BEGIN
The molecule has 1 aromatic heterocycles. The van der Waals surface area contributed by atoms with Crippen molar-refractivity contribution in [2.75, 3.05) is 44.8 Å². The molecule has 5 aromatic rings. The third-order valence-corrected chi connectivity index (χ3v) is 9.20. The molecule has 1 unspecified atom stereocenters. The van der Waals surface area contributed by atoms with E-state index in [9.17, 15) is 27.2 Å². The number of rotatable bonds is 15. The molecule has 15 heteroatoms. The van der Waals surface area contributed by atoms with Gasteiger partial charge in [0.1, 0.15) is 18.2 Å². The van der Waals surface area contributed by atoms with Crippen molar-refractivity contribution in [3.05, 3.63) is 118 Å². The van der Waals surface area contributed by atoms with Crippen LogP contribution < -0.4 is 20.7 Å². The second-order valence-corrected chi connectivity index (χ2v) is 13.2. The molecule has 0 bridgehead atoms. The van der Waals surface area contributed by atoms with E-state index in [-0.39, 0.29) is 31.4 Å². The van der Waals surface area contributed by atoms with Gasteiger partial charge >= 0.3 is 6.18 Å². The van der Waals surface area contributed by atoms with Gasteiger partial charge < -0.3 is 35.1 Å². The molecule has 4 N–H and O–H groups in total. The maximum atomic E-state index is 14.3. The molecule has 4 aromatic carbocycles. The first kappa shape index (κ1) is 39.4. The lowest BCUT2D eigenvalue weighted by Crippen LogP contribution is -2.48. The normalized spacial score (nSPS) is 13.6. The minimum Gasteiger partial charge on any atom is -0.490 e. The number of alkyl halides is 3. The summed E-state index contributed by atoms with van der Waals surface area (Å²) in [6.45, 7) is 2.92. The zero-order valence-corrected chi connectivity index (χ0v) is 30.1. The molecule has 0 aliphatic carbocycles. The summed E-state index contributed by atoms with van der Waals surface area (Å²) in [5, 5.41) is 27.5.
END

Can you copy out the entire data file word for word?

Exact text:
The molecule has 1 aromatic heterocycles. The van der Waals surface area contributed by atoms with Crippen molar-refractivity contribution in [2.75, 3.05) is 44.8 Å². The molecule has 5 aromatic rings. The third-order valence-corrected chi connectivity index (χ3v) is 9.20. The molecule has 1 unspecified atom stereocenters. The van der Waals surface area contributed by atoms with E-state index in [9.17, 15) is 27.2 Å². The number of rotatable bonds is 15. The molecule has 15 heteroatoms. The van der Waals surface area contributed by atoms with Gasteiger partial charge in [0.1, 0.15) is 18.2 Å². The van der Waals surface area contributed by atoms with Crippen molar-refractivity contribution in [3.05, 3.63) is 118 Å². The van der Waals surface area contributed by atoms with Crippen LogP contribution < -0.4 is 20.7 Å². The second-order valence-corrected chi connectivity index (χ2v) is 13.2. The molecule has 0 bridgehead atoms. The van der Waals surface area contributed by atoms with E-state index in [-0.39, 0.29) is 31.4 Å². The van der Waals surface area contributed by atoms with Gasteiger partial charge >= 0.3 is 6.18 Å². The van der Waals surface area contributed by atoms with Gasteiger partial charge < -0.3 is 35.1 Å². The molecule has 4 N–H and O–H groups in total. The maximum atomic E-state index is 14.3. The molecule has 4 aromatic carbocycles. The first kappa shape index (κ1) is 39.4. The lowest BCUT2D eigenvalue weighted by Crippen LogP contribution is -2.48. The normalized spacial score (nSPS) is 13.6. The minimum Gasteiger partial charge on any atom is -0.490 e. The number of alkyl halides is 3. The summed E-state index contributed by atoms with van der Waals surface area (Å²) in [6.45, 7) is 2.92. The zero-order valence-corrected chi connectivity index (χ0v) is 30.1. The molecule has 0 aliphatic carbocycles. The summed E-state index contributed by atoms with van der Waals surface area (Å²) in [5, 5.41) is 27.5.